This is going to sound stupid, but I learned something and had a major epiphany from Disney’s “High School Musical.” In the sequel, one of the morals to the story is that there’s nothing wrong with planning your future, but always make sure to enjoy your youth and present to the fullest. After watching it in January 2008, a light bulb went off. While I was in undergrad, I was sooo focused on my future and career plans, that I forgot to focus any on my present. I spent way too much time with my head in the books, instead of out with my friends. Don’t get me wrong, I had fun in undergrad, but not as much as I should have. Instead of living like I was in my twenties, I was living like I was in my forties. I was too financially frugal, too serious and too uptight. I had to be convinced to spend money on a cell phone and see Justin Timberlake (who I’ve been drooling over since I was 17) in concert. I would pass up weekend vacations or a night on the town to study. It was just ridiculous. What was I thinking? I’m not saying having focus or studying was stupid; I just should have had more balance in my life. I should have listened to my friends when they said I wasn’t having enough fun.
Due to my new epiphany, I decided I was going to take my life back. I realized that I was still young, still 20-something, and the best hadn’t passed me yet. I was going to let loose (within reason) and take life by the balls. Summer of 2008 was on its way, and it was going to be mine. I paid all my bills ahead a few months, stashed some money away for the summer, and by April of 2008, I said “deuces!” to my sucky job as a call center agent. I let go of my financial penny pinching (again, within reason) and I splurged big on vacations and a brand new wardrobe (NO BLACK! Which was a total 1st for me). I didn’t have a care in the world.
“High School Musical” also managed to reawaken my “inner sunshine princess.” In high school, I was that girl that everyone found annoying because she was smiling and happy all the time. Some people even called me “smiley.” When people asked me how I was doing, I would always say “peachy.” You would think there wasn’t anything sucky about life. For me, there wasn’t a single problem that couldn’t be handled with a smile. I was beyond optimistic. If I did have a problem, I would just say to myself “I’ll survive. It will all be fine soon.” I was giggly, silly, and very innocent-minded. I was as cheesy as Velveeta, corny as Green Giant (based on that joke, you can tell I still am). Somewhere between high school and finishing undergrad, the “sunshine princess “died or faded out. I got serious, jaded…cynical. Maybe my life experiences became too much and I just cracked. I don’t know. But somehow, this cutesy Disney tale about singing and dancing teenagers glued the pieces back together. I think of it as rejuvenation; a blessing. I’m not totally back to my old self, but I’m trying to let the negative part go. I’ve been allowing myself to re-enjoy simple, cheesy, innocent things like the Disney Channel. I’ve been spending more time with my friends. I never say no to a concert these days, and I’ve been doing things I don’t normally do (WITHIN REASON), like experimenting with my wardrobe (I must say I pulled off the “punk” look well, and I wore heels everyday to class for a week-which I NEVER do) and dancing on bars (to “Single Ladies”- it was great!). I saw a couple of movies and went to a concert by myself out of spontaneity. And the 3rd installment of the series, “HSM3: Senior Year,” encouraged me to pursue some alternate career goals I avoided due to fears that I wouldn’t succeed.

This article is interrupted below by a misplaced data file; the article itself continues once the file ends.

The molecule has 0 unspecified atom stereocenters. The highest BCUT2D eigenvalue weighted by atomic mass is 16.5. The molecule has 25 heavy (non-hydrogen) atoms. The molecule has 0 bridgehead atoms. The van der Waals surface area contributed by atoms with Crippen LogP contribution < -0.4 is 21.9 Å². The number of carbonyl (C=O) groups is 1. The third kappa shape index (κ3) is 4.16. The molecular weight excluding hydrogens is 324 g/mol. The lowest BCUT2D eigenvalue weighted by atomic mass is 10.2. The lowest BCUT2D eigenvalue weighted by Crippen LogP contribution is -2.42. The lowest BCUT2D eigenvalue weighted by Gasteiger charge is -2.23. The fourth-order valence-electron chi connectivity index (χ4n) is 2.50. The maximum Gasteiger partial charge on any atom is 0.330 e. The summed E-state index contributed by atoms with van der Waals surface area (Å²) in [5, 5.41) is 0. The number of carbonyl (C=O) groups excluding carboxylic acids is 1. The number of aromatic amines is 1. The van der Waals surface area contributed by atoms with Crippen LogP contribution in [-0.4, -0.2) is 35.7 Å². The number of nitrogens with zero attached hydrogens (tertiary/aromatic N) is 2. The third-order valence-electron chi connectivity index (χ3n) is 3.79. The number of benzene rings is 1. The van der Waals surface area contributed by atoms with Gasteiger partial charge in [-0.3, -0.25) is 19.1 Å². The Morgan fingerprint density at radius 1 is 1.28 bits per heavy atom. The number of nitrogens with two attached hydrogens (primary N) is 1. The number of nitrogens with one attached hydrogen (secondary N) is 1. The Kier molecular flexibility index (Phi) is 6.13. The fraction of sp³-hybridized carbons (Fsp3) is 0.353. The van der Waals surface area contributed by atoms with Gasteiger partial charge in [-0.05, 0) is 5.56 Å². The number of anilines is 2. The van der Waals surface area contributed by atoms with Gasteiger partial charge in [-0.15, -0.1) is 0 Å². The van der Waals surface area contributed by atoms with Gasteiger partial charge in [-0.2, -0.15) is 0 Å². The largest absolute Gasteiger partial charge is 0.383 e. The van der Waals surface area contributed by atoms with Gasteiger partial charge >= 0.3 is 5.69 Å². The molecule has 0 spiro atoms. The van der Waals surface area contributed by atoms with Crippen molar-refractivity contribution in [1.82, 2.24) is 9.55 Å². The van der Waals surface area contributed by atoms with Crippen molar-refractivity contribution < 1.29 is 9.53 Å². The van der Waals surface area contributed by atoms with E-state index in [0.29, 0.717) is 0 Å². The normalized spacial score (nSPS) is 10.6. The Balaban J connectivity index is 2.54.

While I was in undergrad, one of my friends said “Jasmine, you’re way ahead of yourself, and when it’s time to be grown, you’re going to try to re-do 18.”
Why is she always right? LOL. That’s exactly what’s happening. Sort of. My graduate program requires me to be professional, focused, serious and studious. I mean after all, I’m being trained to a therapist and mess with people’s heads, right? I’ll be graduating within a year and I’ll have a REAL JOB and be a REAL ADULT. All the new responsibilities and expectations aren’t totally congruent with my new found mindset as I’m trying to be laid-back and take more risks. It’s been crazy and awkward, but I’m trying to work it out. I’m not ready to let go of the spark.